From: Prof Brian Ripley <ripley_at_stats.ox.ac.uk>

Date: Sat 27 Aug 2005 - 07:09:04 EST

Date: Sat 27 Aug 2005 - 07:09:04 EST

?cut

This is in `An Introduction to R', the manual which ships with R and basic reading.

On Fri, 26 Aug 2005, David James wrote:

> What is the quickest way to create many categorical variables

*> (factors) from continuous variables?
**>
**> This is the approach that I have used:
**>
**> # create sample data
**> N <- 20
**> x <- runif(N,0,1)
**>
**> # setup ranges to define categories
**> x.a <- (x >= 0.0) & (x < 0.4)
**> x.b <- (x >= 0.4) & (x < 0.5)
**> x.c <- (x >= 0.5) & (x < 0.6)
**> x.d <- (x >= 0.6) & (x < 1.0)
**>
**> # create factors
**> i <- runif(N,1,1)
**> x.new <- (i*1*x.a) + (i*2*x.b) + (i*3*x.c) + (i*4*x.d)
**> x.factor <- factor(x.new)
**>
**> I'm looking for a better / simpler / more elegant / more robust (as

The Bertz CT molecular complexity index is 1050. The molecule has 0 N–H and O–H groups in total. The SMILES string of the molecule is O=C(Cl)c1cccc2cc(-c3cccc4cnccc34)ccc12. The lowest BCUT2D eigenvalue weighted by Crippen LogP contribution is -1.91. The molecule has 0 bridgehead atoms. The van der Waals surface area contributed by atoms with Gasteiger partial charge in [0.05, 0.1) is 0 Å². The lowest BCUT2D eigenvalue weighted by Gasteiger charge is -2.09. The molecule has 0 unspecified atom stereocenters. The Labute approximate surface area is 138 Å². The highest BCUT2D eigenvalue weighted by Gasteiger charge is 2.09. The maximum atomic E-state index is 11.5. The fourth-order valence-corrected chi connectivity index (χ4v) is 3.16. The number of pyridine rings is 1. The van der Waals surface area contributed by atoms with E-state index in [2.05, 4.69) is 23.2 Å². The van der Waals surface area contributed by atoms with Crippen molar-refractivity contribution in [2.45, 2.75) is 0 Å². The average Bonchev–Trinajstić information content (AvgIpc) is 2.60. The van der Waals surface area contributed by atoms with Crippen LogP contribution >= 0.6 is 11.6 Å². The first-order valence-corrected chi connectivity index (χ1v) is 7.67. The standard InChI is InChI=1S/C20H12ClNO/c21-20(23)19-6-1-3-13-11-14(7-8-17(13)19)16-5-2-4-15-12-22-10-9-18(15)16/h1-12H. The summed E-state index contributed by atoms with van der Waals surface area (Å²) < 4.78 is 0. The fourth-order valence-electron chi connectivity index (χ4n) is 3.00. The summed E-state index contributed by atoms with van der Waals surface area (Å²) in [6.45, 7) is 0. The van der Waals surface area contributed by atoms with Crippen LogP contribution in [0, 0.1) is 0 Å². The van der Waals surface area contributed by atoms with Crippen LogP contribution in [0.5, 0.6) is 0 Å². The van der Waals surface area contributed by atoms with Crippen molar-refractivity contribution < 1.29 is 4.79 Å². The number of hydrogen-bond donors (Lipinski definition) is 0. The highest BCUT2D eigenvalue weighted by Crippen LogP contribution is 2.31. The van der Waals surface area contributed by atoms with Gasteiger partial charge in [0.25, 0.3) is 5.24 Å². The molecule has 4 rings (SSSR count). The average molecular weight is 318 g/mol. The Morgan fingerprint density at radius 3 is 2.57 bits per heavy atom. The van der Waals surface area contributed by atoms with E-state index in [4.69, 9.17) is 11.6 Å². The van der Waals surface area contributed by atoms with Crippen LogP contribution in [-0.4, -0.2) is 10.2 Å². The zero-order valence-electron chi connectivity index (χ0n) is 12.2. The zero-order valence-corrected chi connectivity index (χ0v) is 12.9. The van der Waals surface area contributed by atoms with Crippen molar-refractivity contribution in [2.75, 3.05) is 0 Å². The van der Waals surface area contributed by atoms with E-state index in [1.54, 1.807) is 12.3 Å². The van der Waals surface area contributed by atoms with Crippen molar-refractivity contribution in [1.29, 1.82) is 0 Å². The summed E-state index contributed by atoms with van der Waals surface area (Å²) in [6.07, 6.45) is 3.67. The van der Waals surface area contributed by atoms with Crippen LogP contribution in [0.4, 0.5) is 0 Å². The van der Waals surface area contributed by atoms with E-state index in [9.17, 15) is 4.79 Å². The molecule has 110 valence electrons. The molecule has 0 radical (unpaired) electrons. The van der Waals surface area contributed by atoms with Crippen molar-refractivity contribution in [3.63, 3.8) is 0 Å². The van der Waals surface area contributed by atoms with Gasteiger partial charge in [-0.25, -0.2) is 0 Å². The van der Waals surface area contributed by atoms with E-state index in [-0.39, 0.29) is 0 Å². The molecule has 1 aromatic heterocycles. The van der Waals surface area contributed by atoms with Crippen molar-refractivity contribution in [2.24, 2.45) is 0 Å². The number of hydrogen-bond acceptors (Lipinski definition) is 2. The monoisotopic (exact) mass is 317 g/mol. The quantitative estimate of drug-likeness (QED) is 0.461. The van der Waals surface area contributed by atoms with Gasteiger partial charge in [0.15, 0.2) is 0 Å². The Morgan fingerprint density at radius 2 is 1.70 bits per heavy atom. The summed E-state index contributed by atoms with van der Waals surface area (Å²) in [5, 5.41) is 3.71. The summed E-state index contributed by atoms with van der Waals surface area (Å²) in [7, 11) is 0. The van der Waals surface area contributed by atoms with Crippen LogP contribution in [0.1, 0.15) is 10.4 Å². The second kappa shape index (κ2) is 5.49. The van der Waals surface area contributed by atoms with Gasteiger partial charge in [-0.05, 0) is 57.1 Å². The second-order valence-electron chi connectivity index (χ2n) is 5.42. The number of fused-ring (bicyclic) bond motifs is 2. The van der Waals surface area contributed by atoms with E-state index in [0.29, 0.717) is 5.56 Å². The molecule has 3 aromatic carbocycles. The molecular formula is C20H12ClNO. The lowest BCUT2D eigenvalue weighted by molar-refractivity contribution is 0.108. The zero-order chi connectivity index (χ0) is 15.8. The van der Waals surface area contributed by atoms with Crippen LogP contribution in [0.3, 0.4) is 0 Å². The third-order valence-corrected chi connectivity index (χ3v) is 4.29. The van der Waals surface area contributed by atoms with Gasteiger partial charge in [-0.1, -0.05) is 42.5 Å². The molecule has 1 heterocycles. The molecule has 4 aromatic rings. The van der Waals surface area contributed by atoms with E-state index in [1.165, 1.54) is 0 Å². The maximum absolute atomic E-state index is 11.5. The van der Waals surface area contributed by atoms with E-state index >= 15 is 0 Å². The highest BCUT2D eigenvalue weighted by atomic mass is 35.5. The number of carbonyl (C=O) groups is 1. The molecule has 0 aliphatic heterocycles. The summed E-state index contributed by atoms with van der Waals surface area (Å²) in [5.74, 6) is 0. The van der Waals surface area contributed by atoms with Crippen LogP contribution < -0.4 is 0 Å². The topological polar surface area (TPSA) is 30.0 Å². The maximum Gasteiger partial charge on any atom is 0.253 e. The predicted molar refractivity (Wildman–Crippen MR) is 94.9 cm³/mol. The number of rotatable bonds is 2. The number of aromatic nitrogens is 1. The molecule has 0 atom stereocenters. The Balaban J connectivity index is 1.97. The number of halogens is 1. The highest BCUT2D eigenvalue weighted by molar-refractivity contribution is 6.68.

**> the number of categories increases) way to do this. I also don't
**> like that my factor names can only be numbers in this example. I
**> would prefer a solution to take a form like the following (inspired
**> by the "hist" function):
**>
**> # define breakpoints
**> x.breaks = c(0, 0.4, 0.5, 0.6, 1.0)
**> x.factornames = c( "0 - 0.4", "0.4 - 0.5", "0.5 - 0.6", "0.6 - 1.0" )
**> x.factor = unknown.function( x, x.breaks, x.factornames )
**>
**> Thanks,
**> David
**>
**> P.S. Here's what I have read to try to find the answer to my problem:
**> * "Introductory Statistics with R"
**> * "A Brief Guide to R for Beginners in Econometrics"
**> * "Econometrics in R"
*

-- Brian D. Ripley, ripley@stats.ox.ac.uk Professor of Applied Statistics, http://www.stats.ox.ac.uk/~ripley/ University of Oxford, Tel: +44 1865 272861 (self) 1 South Parks Road, +44 1865 272866 (PA) Oxford OX1 3TG, UK Fax: +44 1865 272595 ______________________________________________ R-help@stat.math.ethz.ch mailing list https://stat.ethz.ch/mailman/listinfo/r-help PLEASE do read the posting guide! http://www.R-project.org/posting-guide.htmlReceived on Sat Aug 27 07:13:59 2005

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